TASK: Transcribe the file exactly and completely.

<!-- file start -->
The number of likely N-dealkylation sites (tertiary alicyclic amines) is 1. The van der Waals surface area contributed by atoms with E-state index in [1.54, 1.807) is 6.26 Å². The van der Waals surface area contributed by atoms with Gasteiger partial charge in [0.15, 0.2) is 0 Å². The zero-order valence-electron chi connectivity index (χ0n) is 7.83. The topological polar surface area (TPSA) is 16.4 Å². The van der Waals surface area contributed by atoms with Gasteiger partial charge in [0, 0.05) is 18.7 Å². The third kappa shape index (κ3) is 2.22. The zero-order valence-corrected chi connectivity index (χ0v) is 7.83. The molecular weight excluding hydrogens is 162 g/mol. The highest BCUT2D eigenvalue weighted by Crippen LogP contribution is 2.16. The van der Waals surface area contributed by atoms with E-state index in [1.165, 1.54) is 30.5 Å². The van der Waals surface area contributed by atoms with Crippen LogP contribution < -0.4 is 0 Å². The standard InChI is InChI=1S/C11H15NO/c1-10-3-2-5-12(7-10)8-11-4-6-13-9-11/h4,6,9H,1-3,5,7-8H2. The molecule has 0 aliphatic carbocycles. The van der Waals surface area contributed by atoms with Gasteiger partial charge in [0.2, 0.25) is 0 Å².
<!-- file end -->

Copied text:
The number of likely N-dealkylation sites (tertiary alicyclic amines) is 1. The van der Waals surface area contributed by atoms with E-state index in [1.54, 1.807) is 6.26 Å². The van der Waals surface area contributed by atoms with Gasteiger partial charge in [0.15, 0.2) is 0 Å². The zero-order valence-electron chi connectivity index (χ0n) is 7.83. The topological polar surface area (TPSA) is 16.4 Å². The van der Waals surface area contributed by atoms with Gasteiger partial charge in [0, 0.05) is 18.7 Å². The third kappa shape index (κ3) is 2.22. The zero-order valence-corrected chi connectivity index (χ0v) is 7.83. The molecular weight excluding hydrogens is 162 g/mol. The highest BCUT2D eigenvalue weighted by Crippen LogP contribution is 2.16. The van der Waals surface area contributed by atoms with E-state index in [1.165, 1.54) is 30.5 Å². The van der Waals surface area contributed by atoms with Crippen LogP contribution < -0.4 is 0 Å². The standard InChI is InChI=1S/C11H15NO/c1-10-3-2-5-12(7-10)8-11-4-6-13-9-11/h4,6,9H,1-3,5,7-8H2. The molecule has 0 aliphatic carbocycles. The van der Waals surface area contributed by atoms with Gasteiger partial charge in [0.2, 0.25) is 0 Å².